A missing link of horses and rhinos has been discovered, shedding light on a mystery tracing back 55 million years.
Fossils from the Early Eocene suggest ancestors of the Perissodactyla order of mammals may have originated on the subcontinent of India. These long-extinct animals lived in the area 54.5 million years ago, then modern-day India was a lone island, swiftly heading, through the power of continental drift, for a collision with Asia.
Fossils of Cambaytherium thewissi, helped reveal likely body features of theoretical predecessors to Perissodactyla. The oldest Perissodactyla fossils are 55 million years old, older than the Cambaytherium artifact, but little was known about possible ancestors of the species until now.
This discovery in paleontology could also help answer a question in geology.
"Around Cambaytherium's time, we think India was an island, but it also had primates and a rodent similar to those living in Europe at the time. One possible explanation is that India passed close by the Arabian Peninsula or the Horn of Africa, and there was a land bridge that allowed the animals to migrate. But Cambaytherium is unique and suggests that India was indeed isolated for a while," Ken Rose of the Johns Hopkins University School of Medicine, said.
Perissodactyla are commonly known as odd-toed ungulates, due to the uneven number of toes on their hind feet. This order of mammals, which possess simpler digestive systems than even-toed ungulates, also includes tapirs, zebras, and donkeys. Many species of Perissodactyla went extinct at the end of the last major ice age.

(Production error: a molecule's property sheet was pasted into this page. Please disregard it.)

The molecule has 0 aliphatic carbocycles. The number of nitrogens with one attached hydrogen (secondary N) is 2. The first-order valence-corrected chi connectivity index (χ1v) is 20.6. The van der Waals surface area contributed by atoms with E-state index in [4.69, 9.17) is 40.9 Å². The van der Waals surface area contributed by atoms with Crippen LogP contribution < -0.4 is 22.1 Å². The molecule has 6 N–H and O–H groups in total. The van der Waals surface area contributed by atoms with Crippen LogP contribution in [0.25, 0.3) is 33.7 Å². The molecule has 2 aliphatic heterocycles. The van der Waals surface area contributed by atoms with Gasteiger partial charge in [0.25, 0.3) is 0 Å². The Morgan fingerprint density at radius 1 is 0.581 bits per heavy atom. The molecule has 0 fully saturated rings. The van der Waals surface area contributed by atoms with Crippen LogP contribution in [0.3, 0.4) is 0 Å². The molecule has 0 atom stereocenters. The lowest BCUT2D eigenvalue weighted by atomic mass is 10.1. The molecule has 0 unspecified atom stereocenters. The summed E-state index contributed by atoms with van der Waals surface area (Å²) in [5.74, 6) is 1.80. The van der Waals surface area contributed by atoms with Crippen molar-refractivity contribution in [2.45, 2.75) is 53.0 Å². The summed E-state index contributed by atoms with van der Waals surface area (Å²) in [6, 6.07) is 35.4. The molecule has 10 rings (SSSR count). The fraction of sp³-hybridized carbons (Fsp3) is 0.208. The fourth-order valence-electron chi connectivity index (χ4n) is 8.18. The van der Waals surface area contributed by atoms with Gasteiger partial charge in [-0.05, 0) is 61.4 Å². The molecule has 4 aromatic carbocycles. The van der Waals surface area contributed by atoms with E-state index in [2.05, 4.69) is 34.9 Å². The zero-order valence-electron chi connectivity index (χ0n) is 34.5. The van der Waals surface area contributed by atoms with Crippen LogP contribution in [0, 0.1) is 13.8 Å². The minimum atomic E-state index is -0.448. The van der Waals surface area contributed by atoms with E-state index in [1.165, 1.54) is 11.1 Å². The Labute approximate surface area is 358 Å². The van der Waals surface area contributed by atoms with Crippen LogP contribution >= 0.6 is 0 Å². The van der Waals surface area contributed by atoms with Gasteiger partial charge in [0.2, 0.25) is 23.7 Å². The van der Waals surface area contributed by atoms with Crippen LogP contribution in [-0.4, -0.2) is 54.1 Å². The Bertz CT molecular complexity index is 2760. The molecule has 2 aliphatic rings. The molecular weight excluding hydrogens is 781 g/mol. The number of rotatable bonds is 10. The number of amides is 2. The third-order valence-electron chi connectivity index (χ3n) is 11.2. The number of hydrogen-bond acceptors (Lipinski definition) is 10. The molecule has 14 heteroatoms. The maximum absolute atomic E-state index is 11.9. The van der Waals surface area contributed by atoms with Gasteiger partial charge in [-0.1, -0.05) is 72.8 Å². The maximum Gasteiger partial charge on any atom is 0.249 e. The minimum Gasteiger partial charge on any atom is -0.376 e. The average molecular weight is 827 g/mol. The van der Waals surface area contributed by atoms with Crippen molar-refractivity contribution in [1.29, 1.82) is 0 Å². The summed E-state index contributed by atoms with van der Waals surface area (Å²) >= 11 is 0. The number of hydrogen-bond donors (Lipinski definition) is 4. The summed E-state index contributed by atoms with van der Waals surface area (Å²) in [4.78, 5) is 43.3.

"Only seventeen species of perissodactyls remain on the Earth today, a shadow of the group's former glory. Perissodactyls were once much more diverse, including the enormous horned brontotheres, the bizarre browsing, clawed chalicotheres, and the largest land mammal of all time, the Eocene Indricotherium... It stood five meters (over sixteen feet) tall at the shoulder," Berkeley researchers wrote on a Web page decribing Perissodactyla.
The fossils were discovered in a coal mine, among many being worked by an energy company. Operators of the business permitted Rose and his team to excavate, even as they harvested coal from surrounding mines.
"It was frustrating to knowing that countless fossils were being chewed up by heavy mining equipment," Rose told the press.
Workers in the mines filled caves with debris after the shafts had been harvested clean of coal. Investigators have moved on to other caves for further research and exploration.
Investigation of the ancient ancestor of rhinoceroses and horses was detailed in the journal Nature Communications.